When he met her, she was called Edith, happiness,
but whatever joy had been at her naming
was long gone. He sometimes called her Diynah
when she would judge his handiwork and click her teeth,
or Miryam for her stubbornness when she wanted her way
to buy the best lamp oil or perfume for her hair.
At her worst, when she chose to stay away hours
in the baths or listening to musicians in the dirty street,
he called her Bara or Acantha, while wringing his hands.
That night she was Adrasteia, not wanting to run away.
When he trudged back, he knew she was no longer any of these.
He lifted her with a grunt and the hem of her robe cracked,
so he called her Adnina as a joke, since she was no longer light,
and Eidel as he pushed her towards his new home,
delicate and breakable, too fragile for raindrops.
His daughters were amazed and frightened. The brave one,
who missed her mother’s laughter, called her Libnah as she caressed
the white wrists. Another stayed by the hearth and muttered,
called her Zakiya, knowing her purity was false.
Lot, on a good day, called her Yerusha, his possession,
as he broke off fingertips for the soup, or filed away pinches
of her hair for dough. Most days, he called her what she was.
I am drawn to poetry that uses words not just as vocabulary, but for their musical qualities. Simone Muench is deft at using words for both diction and sound, making them a pleasure to read for meaning as well as music.
Muench’s second book builds on the same darkness, strong rhythm and imagery found in her first book, Lampblack and Ash. The title refers to girls who in the late 17th century sold oranges at the front of theaters to wealthy patrons and were “considered little better than prostitutes.” Muench balances the historic orange girls with other historic and current voices: Caribbean slaves, women bound by corsets, and contemporary poets and artists
Orange Crush moves through four sections. The first of these, “Record,” focuses on historical aspects of women’s lives and the abuses they suffered. Throughout the section, images or outright statements about witchcraft, disease, hope, blame, death and sex abound. One stand-out lyrical poem titled “You Were Long Days and I Was Tiger-Lined,” discomforts not only by being in the voice of the slave, but in its sexual imagery. She is “encumbered by the whip’s lasciviousness” and says that “the whip’s encounter loosens the back to plumage.” This echoes in the last lines of the poem, asking,”[…] how/ can a dead girl swerve into flight and miss the sky altogether.” In “Psalm,” young girls are burned to death in a convent school. Lines like “The convent said fire. The fire/ said kindness. Kindness/ took a victim […]” make readers think of death as a blessing, a reprieve from a life burdened by sickness. Several poems examine facets of bondage, from women being bound in chemotherapy’s catheters to 19th century corsets.
The two center sections, “Rehearsal” and “Recast,” examine the imagined historical Orange Girls and the treatment they suffered, and real modern women who live independent lives and, given modern freedoms, can live much different lives than women of the past. Several movements in “Orange Girl Suite” show the orange girls murdered: “a man folds the girl up in newspapers” Another woman’s body sinks into a river, her “hair webbed with algae.” Several of the later poems blend the historic girl wearing “a yellow shawl and pearl earrings” with modern women wearing “short skirts after dark.” In the contemporary “Orange Girl Cast,” Muench dedicates prose poems to female poets who are her friends, depicting them as characters “starring” in each poem. These poems are something of a reprieve from the darkness of the first two sections. “The Arsonist (starring brandi h)” begins, “Her calendar charm kick-starts men’s lips while her wrists drop with doorbells.”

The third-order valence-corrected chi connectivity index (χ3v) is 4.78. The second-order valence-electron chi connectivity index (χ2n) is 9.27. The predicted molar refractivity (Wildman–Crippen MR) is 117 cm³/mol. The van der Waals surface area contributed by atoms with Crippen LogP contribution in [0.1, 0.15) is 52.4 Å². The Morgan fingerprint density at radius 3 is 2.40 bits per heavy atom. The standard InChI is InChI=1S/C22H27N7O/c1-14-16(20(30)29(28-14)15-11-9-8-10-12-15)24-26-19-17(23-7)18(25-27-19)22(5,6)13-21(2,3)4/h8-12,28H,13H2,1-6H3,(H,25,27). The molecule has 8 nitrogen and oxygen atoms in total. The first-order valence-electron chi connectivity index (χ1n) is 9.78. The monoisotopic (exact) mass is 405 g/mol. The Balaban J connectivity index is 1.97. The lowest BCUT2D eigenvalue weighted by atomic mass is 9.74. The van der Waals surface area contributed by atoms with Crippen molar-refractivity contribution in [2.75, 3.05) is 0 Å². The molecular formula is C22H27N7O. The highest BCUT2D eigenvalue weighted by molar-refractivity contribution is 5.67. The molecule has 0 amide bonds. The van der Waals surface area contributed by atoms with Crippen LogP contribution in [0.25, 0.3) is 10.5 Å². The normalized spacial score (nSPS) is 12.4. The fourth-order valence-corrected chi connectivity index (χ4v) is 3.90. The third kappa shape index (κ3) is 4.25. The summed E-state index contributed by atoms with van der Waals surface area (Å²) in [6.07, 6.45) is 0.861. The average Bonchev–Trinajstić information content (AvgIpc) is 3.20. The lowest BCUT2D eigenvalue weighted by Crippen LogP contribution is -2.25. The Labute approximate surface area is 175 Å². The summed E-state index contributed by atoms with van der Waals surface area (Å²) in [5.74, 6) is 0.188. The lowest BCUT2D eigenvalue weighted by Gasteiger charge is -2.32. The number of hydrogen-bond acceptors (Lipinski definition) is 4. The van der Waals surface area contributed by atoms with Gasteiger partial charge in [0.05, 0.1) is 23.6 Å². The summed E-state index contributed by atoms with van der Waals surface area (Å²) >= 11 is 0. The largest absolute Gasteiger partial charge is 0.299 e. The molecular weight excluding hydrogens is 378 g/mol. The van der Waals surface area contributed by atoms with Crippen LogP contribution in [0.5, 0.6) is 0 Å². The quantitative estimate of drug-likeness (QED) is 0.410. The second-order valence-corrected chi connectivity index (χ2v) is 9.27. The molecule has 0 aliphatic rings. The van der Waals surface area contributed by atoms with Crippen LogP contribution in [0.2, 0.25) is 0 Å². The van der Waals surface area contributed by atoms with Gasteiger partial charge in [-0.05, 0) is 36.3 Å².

Balanced with playful images are honest comments on women’s lives. They suffer from sadness, past abuses, and dangerous encounters. They are sexy and smart. One of my favorites is “The Fever (starring kristy b)” with its line, “Sweet Kristy of the corset, […] born to unzip men’s breath, their clamorous wrists with an alphabet on her breast, a switchblade pinned to her taffeta thigh.”
The final section, “Redress,” is like a voice tying the strands together, telling readers to “Find/ your way out of this/ deathness, Baby,” and “Be a serrated knife to the softness./ Be a bangle bracelet to a broken arm.” These lines from the poem “Pages from an Unknown Title,” are a fitting ending to a book of poems meant to move readers to think of how far women have come, and how the fight against abuse and blame isn’t over.
In the end, Orange Crush seems like a Brothers’ Grimm fairy tale of caution. And in that vein, all fairy tales need a teller to explain the dangers, unfold the lessons.
Published in Cider Press Review, 2012.
Kristin LaTour was born and spent her childhood in Tucson, AZ, and then went to Northland College in Ashland, WI on the shores of Lake Superior. Her work has appeared in the journals Fifth Wednesday, After Hours, Pearl, and Rambunctious Review, as well as online at New Verse News and La Fovea. She has a chapbook of dramatic monologues titled Town Limits: Red Beaver Lake, Minnesota published by Pudding House Press and another titled Blood from Naked Mannequin Press